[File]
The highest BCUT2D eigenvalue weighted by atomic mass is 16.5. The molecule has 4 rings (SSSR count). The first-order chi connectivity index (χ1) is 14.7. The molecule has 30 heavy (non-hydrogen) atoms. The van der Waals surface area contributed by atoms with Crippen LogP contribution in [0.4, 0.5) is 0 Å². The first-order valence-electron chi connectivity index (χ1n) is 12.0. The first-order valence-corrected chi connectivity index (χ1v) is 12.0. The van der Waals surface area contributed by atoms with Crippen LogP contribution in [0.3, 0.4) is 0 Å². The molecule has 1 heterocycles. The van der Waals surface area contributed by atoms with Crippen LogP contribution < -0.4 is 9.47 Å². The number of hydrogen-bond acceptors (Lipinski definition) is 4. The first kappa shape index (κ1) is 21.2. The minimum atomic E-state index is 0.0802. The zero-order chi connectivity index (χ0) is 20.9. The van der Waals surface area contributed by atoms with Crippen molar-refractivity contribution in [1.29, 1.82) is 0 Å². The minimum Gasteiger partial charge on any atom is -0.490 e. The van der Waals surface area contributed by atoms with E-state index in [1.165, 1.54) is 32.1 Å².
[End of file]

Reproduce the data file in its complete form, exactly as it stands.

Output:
The highest BCUT2D eigenvalue weighted by atomic mass is 16.5. The molecule has 4 rings (SSSR count). The first-order chi connectivity index (χ1) is 14.7. The molecule has 30 heavy (non-hydrogen) atoms. The van der Waals surface area contributed by atoms with Crippen LogP contribution in [0.4, 0.5) is 0 Å². The first-order valence-electron chi connectivity index (χ1n) is 12.0. The first-order valence-corrected chi connectivity index (χ1v) is 12.0. The van der Waals surface area contributed by atoms with Crippen LogP contribution in [0.3, 0.4) is 0 Å². The molecule has 1 heterocycles. The van der Waals surface area contributed by atoms with Crippen LogP contribution < -0.4 is 9.47 Å². The number of hydrogen-bond acceptors (Lipinski definition) is 4. The first kappa shape index (κ1) is 21.2. The minimum atomic E-state index is 0.0802. The zero-order chi connectivity index (χ0) is 20.9. The van der Waals surface area contributed by atoms with Crippen molar-refractivity contribution in [1.29, 1.82) is 0 Å². The minimum Gasteiger partial charge on any atom is -0.490 e. The van der Waals surface area contributed by atoms with E-state index in [1.165, 1.54) is 32.1 Å².